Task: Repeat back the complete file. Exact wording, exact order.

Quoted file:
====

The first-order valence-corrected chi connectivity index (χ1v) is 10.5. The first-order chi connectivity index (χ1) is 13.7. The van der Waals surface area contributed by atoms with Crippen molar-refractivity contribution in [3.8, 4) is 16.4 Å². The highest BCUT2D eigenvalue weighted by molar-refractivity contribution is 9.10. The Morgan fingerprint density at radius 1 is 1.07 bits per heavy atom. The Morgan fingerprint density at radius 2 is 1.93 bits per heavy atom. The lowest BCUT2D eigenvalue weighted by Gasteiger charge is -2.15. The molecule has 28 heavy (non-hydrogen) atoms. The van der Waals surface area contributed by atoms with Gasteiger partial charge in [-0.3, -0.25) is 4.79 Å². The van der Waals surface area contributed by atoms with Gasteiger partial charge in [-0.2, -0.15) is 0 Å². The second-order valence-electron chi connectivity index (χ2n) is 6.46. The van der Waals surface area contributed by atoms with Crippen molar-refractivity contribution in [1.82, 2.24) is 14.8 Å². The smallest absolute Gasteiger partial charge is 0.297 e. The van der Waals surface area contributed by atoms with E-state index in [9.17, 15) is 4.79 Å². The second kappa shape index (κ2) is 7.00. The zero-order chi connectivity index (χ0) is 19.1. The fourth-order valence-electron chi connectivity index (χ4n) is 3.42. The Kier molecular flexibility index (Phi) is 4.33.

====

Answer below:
The first-order valence-corrected chi connectivity index (χ1v) is 10.5. The first-order chi connectivity index (χ1) is 13.7. The van der Waals surface area contributed by atoms with Crippen molar-refractivity contribution in [3.8, 4) is 16.4 Å². The highest BCUT2D eigenvalue weighted by molar-refractivity contribution is 9.10. The Morgan fingerprint density at radius 1 is 1.07 bits per heavy atom. The Morgan fingerprint density at radius 2 is 1.93 bits per heavy atom. The lowest BCUT2D eigenvalue weighted by Gasteiger charge is -2.15. The molecule has 28 heavy (non-hydrogen) atoms. The van der Waals surface area contributed by atoms with Gasteiger partial charge in [-0.3, -0.25) is 4.79 Å². The van der Waals surface area contributed by atoms with Gasteiger partial charge in [-0.2, -0.15) is 0 Å². The second-order valence-electron chi connectivity index (χ2n) is 6.46. The van der Waals surface area contributed by atoms with Crippen molar-refractivity contribution in [1.82, 2.24) is 14.8 Å². The smallest absolute Gasteiger partial charge is 0.297 e. The van der Waals surface area contributed by atoms with E-state index in [9.17, 15) is 4.79 Å². The second kappa shape index (κ2) is 7.00. The zero-order chi connectivity index (χ0) is 19.1. The fourth-order valence-electron chi connectivity index (χ4n) is 3.42. The Kier molecular flexibility index (Phi) is 4.33.